disowning self

We have a commonsense notion of self.  Self is thought of as a given, unique, agentic, independent, integrated, cohesive source that is permanent, underlying the flow of our conscious experience.  We experience self as the independent cause of voluntary action.

Al Kaszniak, Neuropsychologist

from Notes on Zen Brain: Contributions to an understanding of self-awareness from the study of neurological illness

Al’s research examines how the constructions of self are dismantled through a disease process that we call Dementia which means “deprived of mind.”  Alzheimer’s disease is the most common one we identify as a Dementia and is the major cause of Dementia.  Memory loss, changes in behaviour, transposed timelines and relationships, and reduced intellectual function create a flowing parody of the Three Doors of Liberation: selflessness, signlessness and aimlessness.  Age is not protective, nor are accomplishments, intellectual prowess, wealth, fame, or any of the legacies of our actions.  And in its initial stages, it’s hard to discern the development of the disease from the assertion of personality.

The most read post on this blog is losing and letting go, an exploration of my relationship with my mother who was diagnosed with vascular dementia three years ago.  I can only think that the popularity of the entry is because so many of us are trying to cope with the transformations this disease brings not just to the self of the person afflicted but to our own identification with the Other.  In our commonsense understanding of Self, we hold to the belief that under the expression of wild words and bizarre behaviours there is a solidity that will re-assert itself – given time, rational discourse, and a good night’s sleep.

It was easy for friends and family to lionize my mother.  She was certainly larger than most lives, passionate, fierce, and dominantly generous.  Her independence was legendary and there were few who returned for forgiveness after encountering her cold rage.  She and my father walked from Rangoon to Mandalay, a distance of some 400 miles, to escape the occupation of Japanese forces.  There are stories told from that period that cast her as an avenging protector, a trait that did not serve her well when transplanted to the West twenty years later.  In an environment that conceptualized relationships differently, she entrenched, refusing to reconstruct herself.  Or perhaps, there were no pathways, never had been any, that allowed a perception of experience as relational.

As she lost the world she understood, she had little choice but to disavow the world she had.  Having watched this from childhood to adulthood, I wonder why I pushed back against her unravelling self when the dementia began to flourish.  In the first few visits with medical personnel, I took great pains to explain that “this” was who she was: the rage, the lack of tolerance for not getting what she wanted immediately, the blaming, and the shaming.  They tried to explain that “this” was involuntary, a dismembering of neural networks that left her blameless and a candidate for equanimity and compassion.  I watched her put together the fragments of her identity, like a kaleidoscope, creating new combinations yet only ever arriving at the same place of desiring, rejecting, and confusion.  All observers agreed on the impact of her behaviours.  Yet I went home each night from the hospital where she lived for three months feeling like I had been transported into a strange universe where I knew everyone was finally seeing what I saw but were not bearing witness to it.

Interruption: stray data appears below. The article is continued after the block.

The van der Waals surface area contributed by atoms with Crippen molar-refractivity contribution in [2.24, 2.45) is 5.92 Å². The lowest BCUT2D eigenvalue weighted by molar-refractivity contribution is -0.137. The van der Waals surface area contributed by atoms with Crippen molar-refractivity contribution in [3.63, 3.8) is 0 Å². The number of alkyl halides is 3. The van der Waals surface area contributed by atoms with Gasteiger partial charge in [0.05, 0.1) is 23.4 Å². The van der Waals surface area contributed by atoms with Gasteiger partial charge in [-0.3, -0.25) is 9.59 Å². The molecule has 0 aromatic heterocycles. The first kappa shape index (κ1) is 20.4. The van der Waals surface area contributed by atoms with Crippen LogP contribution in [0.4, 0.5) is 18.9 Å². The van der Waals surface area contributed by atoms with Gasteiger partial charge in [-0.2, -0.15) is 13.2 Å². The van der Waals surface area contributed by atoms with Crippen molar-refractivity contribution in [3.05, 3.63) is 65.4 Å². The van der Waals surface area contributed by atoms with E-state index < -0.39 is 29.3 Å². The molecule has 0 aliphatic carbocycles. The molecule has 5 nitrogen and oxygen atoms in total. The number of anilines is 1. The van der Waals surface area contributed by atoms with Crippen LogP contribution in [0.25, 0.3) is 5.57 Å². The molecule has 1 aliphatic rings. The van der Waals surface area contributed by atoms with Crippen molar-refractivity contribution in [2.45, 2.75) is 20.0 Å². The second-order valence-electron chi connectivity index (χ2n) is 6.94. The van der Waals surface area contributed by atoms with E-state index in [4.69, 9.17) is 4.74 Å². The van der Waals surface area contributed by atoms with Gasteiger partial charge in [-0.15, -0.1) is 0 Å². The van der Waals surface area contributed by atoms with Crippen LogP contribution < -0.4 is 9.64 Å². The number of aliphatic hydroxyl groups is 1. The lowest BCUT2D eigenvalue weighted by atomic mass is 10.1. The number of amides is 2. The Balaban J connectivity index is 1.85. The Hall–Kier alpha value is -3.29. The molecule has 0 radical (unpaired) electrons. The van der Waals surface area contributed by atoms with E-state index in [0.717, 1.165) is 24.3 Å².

As she became disconnected from the concepts and ideas about her I had built for decades, she said as much about me in that way she had of highlighting my deficiency in making the world easier for her to cope with.  We were responding involuntarily to who we were to each other but remained unaware of it.  It reminded me of a phenomenon called Alien Limb in which the person afflicted claims their limb (an arm usually) is not their own.  The arm acts in various ways that are often embarrassing or oppositional to the person’s wishes or intentions yet the person will insist it was not their actions.  Combine this with a phenomenon called anosgnosia (an unawareness of having a deficit) and we had a pithy metaphoric recapitulation of what our mother-daughter relationship had become.

There is Dharma in this if we can get past the drama.  It raises for me the question of how to drop under the surface of losing identities and see, feel, realize the selflessness, the interbeing, the interconnectedness that is the mystery of relationship.  There is nothing lost.  There is only an observation of what is letting go.

Thank you for practicing,


3 thoughts on “disowning self

  1. Pingback: disowning self « 108zenbooks | Health News

  2. As I read your post, Genju, I reflected on my attachments to “my” stories – the narratives that I employ to organize and structure my world so that it doesn’t bug me too much.

    I mean, I’m okay with a little bit of suffering. Sitting retreats has made it possible to sit with a modicum of hard stuff.

    But when the full-bore drill sets in, as it has of late, then I struggle to mold the world to my liking. At those times, I feel like an alien limb myself – flapping around in the world involuntarily.

    For me, at least, the stories I carry about my parents – dead for decades, now – continue to intrude in my daily relationships.

    As you say, how do we “drop under the surface” of the stories to see, feel and realize?

    Ongoing work . . .

  3. Pingback: disowning self « 108zenbooks | Health News

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